Review your reading notes from Chapter 9 Age of Jefferson that you took prior to last Friday’s reading quiz. If you are not taking notes as you stop at  2-3 sections, then try to get in the habit of doing so. Don’t forget that the online website provides you with a printable outline if you would like to work with one.

    Coupon : Find an article in the newspaper (printed or online) about the attacks on the US of Sept. 11th and attach bulleted answers to the following questions

    Who? What? When? where? Why? How? and the reaction from 1 adult that you know who remembers that day.

    Wednesday –  Sept. 11 Memorial discussion and continued reference to current events

    In class, the Age of Jefferson beginning with the Election of 1800 and the transition from one party(Federalist) to the another (Democratic Republican). What federalist policies did he continue? or not?  How did he solve the issues with the Barbary Pirates? maintain neutrality? What were his proudest accomplishments? greatest disappointment? election of 1804? the “Dambargo”

    Thursday – continue with Jefferson lecture and then review activity in small group

    Friday – election of 1808 Madison and the War of 1812

  4. APUSH Sept 5-8

    September 4, 2017 by Marcie Gorsuch

    Monday– Labor Day Holiday

    Tuesday – Reminders: You have 2 coupon opportunities this week =1- print out the current US cabinet members w/ positions  2- memorize the preamble.  You will have until Thursday at the end of the day to say or sing the preamble.  Also, if you did not finish your group assignments, you should have done so by today. These will be due on Wednesday at the beginning of class. *** ALL MAKEUP WORK MUST BE COMPLETED BY THURSDAY PM. (cutoff for 6 weeks grades)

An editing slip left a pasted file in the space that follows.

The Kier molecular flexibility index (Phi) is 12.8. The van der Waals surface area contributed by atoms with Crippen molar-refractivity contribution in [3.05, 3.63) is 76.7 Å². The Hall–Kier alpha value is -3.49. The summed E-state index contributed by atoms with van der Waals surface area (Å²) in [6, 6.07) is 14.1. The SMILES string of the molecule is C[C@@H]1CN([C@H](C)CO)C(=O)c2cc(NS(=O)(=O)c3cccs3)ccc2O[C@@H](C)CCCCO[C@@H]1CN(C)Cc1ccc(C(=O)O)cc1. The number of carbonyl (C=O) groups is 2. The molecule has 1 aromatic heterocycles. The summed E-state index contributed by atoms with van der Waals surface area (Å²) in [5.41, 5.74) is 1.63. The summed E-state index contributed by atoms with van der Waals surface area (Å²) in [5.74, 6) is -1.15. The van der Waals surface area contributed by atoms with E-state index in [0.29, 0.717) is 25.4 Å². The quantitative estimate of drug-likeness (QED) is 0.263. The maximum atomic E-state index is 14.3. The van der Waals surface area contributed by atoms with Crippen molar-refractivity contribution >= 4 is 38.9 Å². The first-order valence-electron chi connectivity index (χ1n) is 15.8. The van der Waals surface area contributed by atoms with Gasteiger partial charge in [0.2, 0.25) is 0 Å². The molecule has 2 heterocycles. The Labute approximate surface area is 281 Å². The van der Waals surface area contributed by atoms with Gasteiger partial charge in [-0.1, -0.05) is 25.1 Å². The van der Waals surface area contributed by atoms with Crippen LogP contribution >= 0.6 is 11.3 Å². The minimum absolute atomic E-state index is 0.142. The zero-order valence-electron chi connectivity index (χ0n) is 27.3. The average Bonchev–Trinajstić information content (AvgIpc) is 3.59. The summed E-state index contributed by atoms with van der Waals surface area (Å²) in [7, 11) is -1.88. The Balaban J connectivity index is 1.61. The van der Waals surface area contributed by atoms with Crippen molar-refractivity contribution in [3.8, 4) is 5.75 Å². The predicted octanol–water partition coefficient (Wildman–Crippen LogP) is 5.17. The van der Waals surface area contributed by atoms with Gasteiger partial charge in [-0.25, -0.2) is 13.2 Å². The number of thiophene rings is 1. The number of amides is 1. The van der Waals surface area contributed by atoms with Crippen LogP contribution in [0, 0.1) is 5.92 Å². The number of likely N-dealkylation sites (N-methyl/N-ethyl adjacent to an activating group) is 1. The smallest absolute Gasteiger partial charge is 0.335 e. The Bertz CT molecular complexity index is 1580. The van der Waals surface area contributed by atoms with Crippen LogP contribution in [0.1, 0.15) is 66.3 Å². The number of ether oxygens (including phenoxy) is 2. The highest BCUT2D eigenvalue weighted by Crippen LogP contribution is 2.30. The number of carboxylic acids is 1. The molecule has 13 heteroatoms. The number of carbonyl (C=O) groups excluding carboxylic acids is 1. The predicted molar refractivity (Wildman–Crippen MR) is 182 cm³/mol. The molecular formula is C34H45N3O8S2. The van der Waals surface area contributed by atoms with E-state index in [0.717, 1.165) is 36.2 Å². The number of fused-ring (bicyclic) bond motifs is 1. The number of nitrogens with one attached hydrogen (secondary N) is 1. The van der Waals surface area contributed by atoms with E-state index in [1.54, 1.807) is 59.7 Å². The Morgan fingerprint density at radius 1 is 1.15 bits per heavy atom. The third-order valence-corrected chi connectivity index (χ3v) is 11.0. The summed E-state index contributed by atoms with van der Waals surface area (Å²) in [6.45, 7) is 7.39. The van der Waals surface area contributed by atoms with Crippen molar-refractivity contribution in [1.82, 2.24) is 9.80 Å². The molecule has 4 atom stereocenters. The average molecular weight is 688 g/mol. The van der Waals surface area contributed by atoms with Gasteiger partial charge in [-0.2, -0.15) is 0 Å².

Last Friday ,you had an introduction to the Presidency of George Washington and were asked to attend to his election, precedents and decisions (cabinet & judicial appointments, Whiskey Rebellion, city of Washington, Neutraility!). You have already read Chapter 8 and took the Federalist Era quiz as well.  If you took any notes while reading Chapter 8, read over those and bring them to class.  We will complete a lecture outline on his presidency in class.

    Electoral college w/Unanimous x2 =Washington’s elections, first cabinet (who were they and what were their positions) and foreign affairs, Whiskey Rebellion, Proclamation of Neutrality, importance of the electoral college, Bill of Rights goes into effect, first federal court appointments,”Genet” affair national bank,  Assumption of the debt, Hamilton’s influence, Battle of Fallen Timbers, Treaty of Greenville, Jay’s and Pickney’s Treaty, cabinet appointments and disruption, “right of deposit”, precedents  (actions that became traditions) of GW and farewell address

    Wednesday  – continue w/Presidential outlines in class, * Turn in your assignments from last week.

    1st two political parties, election of John Adams – video clip from “The Presidents”  Alien and Sedition Acts,  opposites in the first two Presidencies, common themes ex. neutrality and the entrenchment of the first two political parties, XYZ affair, Navy

    Did he accomplish anything while in office?  How has his Presidency been reevaluated over the years? How was he different than Washington? (ex. one term only)

    Thursday  RQ on Ch. 9 Age of Jefferson 1800 – 1816

    Election of 1800, 1st Inaugural,Louisiana Purchase, Lewis and Clark expedition, War Hawks, Henry Clay, Tecumseh, Strict v. Loose interpretation, Hartford Convention, Barbary pirates, neutrality,  Chesapeake Leopard Affair, 2nd inaugural,  Embargo of 1807, NonIntercourse Act, Macon’s Bill No.2

    Friday – Jeffersonian Age continues, in class review activity that will count as a quiz grade

  5. APUSH August 28 – September 1

    August 25, 2017 by Marcie Gorsuch

    Remember that your book analysis hard copy is due to me on Tuesday at the beginning of the period. Read your directions carefully! We will not use turnitin for this assignment.   Also, make sure that you print out your paper before class and have it stapled, if needed, prior to the bell.